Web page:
Changes in banking laws now allow commercial banks to make home mortgage loans on a more liberal basis than ever before. In acquiring mortgages on real estate, these institutions follow two main practices. First, some of the banks maintain active and well-organized departments whose primary function is to compete actively for real estate loans. In areas lacking specialized real estate financial institutions, these banks become the source for residential and farm mortgage loans. Second, the banks acquire mortgages by simply purchasing them from mortgage bankers or dealers.

In addition, dealer service companies, which were originally used to obtain car loans for permanent lenders such as commercial banks, wanted to broaden their activity beyond their local area. In recent years, however, such companies have concentrated on acquiring mobile home loans in volume for both commercial banks and savings and loan associations. Service companies obtain these loans from retail dealers, usually on a nonrecourse basis. Almost all bank/service company agreements contain a credit insurance policy that protects the lender if the consumer defaults.

Unsecured loanEdit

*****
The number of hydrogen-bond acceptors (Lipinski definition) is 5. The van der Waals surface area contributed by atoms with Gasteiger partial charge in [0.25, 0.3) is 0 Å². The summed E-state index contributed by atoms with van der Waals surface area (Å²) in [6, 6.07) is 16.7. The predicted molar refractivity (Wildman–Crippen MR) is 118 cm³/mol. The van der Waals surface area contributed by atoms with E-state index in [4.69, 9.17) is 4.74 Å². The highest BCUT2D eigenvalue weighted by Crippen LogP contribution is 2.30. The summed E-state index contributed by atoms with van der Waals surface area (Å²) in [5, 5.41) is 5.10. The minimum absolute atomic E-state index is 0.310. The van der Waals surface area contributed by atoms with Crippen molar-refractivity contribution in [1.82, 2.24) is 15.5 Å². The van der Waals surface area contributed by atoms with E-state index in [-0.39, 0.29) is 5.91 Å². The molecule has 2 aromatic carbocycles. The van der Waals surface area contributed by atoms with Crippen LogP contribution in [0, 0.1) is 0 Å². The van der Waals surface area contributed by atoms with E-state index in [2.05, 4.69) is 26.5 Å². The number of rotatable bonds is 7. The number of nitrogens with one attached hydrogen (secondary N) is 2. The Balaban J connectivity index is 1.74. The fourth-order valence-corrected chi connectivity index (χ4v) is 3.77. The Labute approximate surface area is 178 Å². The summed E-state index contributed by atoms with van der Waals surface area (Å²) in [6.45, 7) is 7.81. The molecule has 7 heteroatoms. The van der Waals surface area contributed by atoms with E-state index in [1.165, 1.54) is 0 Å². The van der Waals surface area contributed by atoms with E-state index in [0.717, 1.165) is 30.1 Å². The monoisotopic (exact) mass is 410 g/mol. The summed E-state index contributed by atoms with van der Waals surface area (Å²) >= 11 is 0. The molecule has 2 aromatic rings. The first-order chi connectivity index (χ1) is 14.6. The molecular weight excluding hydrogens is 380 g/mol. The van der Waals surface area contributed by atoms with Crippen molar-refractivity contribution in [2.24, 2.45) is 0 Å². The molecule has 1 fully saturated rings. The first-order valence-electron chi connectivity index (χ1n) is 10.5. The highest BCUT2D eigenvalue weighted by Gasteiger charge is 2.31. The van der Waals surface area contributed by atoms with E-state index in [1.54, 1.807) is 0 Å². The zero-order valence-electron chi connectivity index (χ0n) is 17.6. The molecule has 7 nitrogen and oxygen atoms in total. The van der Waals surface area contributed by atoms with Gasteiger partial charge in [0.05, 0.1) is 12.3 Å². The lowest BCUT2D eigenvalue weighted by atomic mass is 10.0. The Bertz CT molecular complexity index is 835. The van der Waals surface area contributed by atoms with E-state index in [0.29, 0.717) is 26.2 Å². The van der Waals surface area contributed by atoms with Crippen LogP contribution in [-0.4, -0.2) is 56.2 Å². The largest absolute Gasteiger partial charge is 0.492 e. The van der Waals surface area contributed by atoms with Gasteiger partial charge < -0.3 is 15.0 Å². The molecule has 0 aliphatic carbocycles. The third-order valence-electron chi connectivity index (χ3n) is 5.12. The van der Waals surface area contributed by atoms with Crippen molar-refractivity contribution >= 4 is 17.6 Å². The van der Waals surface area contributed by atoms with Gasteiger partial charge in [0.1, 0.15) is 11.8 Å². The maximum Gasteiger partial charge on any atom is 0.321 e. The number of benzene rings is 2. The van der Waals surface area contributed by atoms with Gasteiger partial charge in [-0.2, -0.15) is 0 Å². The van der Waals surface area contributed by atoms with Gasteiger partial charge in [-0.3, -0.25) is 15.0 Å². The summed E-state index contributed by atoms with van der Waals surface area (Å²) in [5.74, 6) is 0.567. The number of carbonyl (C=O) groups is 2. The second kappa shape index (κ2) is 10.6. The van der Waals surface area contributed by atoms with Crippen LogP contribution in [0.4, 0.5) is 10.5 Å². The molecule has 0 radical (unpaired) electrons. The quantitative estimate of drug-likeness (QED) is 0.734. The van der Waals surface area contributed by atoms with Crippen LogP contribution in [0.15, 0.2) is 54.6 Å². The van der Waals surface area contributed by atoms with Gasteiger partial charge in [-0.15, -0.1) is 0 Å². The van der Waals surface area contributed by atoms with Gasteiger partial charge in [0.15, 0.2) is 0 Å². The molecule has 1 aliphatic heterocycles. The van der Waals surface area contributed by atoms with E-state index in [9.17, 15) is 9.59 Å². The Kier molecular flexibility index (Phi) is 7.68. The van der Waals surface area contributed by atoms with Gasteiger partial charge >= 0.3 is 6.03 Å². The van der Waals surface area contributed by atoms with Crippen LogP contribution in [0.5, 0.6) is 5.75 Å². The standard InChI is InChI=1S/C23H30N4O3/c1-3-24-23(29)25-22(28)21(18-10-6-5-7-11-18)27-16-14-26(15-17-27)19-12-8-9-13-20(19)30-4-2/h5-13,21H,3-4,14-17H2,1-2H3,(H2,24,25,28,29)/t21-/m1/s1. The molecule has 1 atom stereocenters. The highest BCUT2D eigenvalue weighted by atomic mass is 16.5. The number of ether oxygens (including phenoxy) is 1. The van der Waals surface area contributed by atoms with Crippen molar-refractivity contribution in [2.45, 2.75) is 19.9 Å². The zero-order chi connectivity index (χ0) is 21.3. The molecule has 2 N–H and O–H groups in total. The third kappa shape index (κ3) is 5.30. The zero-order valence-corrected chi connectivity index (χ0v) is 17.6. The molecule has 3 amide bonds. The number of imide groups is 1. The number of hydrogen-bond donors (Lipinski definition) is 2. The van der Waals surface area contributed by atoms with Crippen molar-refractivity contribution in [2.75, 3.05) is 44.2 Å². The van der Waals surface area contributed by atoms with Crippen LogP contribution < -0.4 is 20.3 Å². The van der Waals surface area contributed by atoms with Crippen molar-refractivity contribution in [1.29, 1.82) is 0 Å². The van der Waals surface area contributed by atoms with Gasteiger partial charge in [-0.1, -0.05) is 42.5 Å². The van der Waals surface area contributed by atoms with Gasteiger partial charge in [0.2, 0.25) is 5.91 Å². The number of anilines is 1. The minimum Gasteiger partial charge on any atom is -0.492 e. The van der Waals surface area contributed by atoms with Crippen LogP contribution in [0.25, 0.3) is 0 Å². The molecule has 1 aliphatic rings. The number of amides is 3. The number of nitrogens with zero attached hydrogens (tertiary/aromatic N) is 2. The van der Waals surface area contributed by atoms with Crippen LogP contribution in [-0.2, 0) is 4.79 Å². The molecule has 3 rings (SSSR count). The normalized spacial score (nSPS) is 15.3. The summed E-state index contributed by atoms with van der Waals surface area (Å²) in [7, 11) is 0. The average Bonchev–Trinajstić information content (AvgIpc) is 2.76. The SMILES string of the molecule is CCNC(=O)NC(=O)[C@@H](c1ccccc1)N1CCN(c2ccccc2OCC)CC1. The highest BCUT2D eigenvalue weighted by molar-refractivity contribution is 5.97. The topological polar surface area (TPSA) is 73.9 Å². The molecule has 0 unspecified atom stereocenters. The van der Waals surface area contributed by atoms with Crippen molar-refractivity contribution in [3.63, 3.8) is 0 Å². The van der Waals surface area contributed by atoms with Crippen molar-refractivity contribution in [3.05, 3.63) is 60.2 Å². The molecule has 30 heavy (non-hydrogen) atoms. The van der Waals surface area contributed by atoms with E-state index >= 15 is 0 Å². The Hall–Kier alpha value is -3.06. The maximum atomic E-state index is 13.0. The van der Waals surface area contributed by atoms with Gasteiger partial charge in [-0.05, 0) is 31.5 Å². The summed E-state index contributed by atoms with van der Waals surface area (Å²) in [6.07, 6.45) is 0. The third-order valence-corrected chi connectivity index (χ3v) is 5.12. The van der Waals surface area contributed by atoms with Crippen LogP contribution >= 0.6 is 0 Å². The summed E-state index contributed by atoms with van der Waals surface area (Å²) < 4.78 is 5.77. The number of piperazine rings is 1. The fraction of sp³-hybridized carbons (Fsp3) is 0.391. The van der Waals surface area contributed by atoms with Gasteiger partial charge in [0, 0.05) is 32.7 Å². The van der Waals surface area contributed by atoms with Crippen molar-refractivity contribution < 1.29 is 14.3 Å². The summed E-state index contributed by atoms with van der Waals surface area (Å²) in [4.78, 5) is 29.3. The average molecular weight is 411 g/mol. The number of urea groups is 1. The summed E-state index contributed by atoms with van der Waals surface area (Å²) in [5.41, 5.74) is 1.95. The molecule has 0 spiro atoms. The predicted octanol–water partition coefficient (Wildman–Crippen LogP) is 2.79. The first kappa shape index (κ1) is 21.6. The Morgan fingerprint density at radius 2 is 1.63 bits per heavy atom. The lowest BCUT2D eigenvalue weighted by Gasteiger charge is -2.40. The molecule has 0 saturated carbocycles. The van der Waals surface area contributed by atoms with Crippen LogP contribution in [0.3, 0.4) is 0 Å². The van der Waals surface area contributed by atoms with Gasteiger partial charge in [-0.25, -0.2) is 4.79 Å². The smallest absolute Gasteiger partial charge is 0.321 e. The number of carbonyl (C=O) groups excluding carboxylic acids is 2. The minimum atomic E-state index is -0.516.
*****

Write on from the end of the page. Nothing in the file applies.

Unsecured loans are monetary loans that are not secured against the borrower's assets (i.e., no collateral is involved). There are small businesss unsecured loans such as credit cards and credit lines to large corporate credit lines. These may be available from financial institutions under many different guises or marketing packages:

  • bank overdrafts

An overdraft occurs when money is withdrawn from a bank account and the available balance goes below zero. In this situation the account is said to be "overdrawn". If there is a prior agreement with the account provider for an overdraft, and the amount overdrawn is within the authorized overdraft limit, then interest is normally charged at the agreed rate. If the POSITIVE balance exceeds the agreed terms, then additional fees may be charged and higher interest rates may apply.

  • corporate bonds
  • credit card debt
  • credit facilities or lines of credit
  • personal loans

What makes a bank limited liability company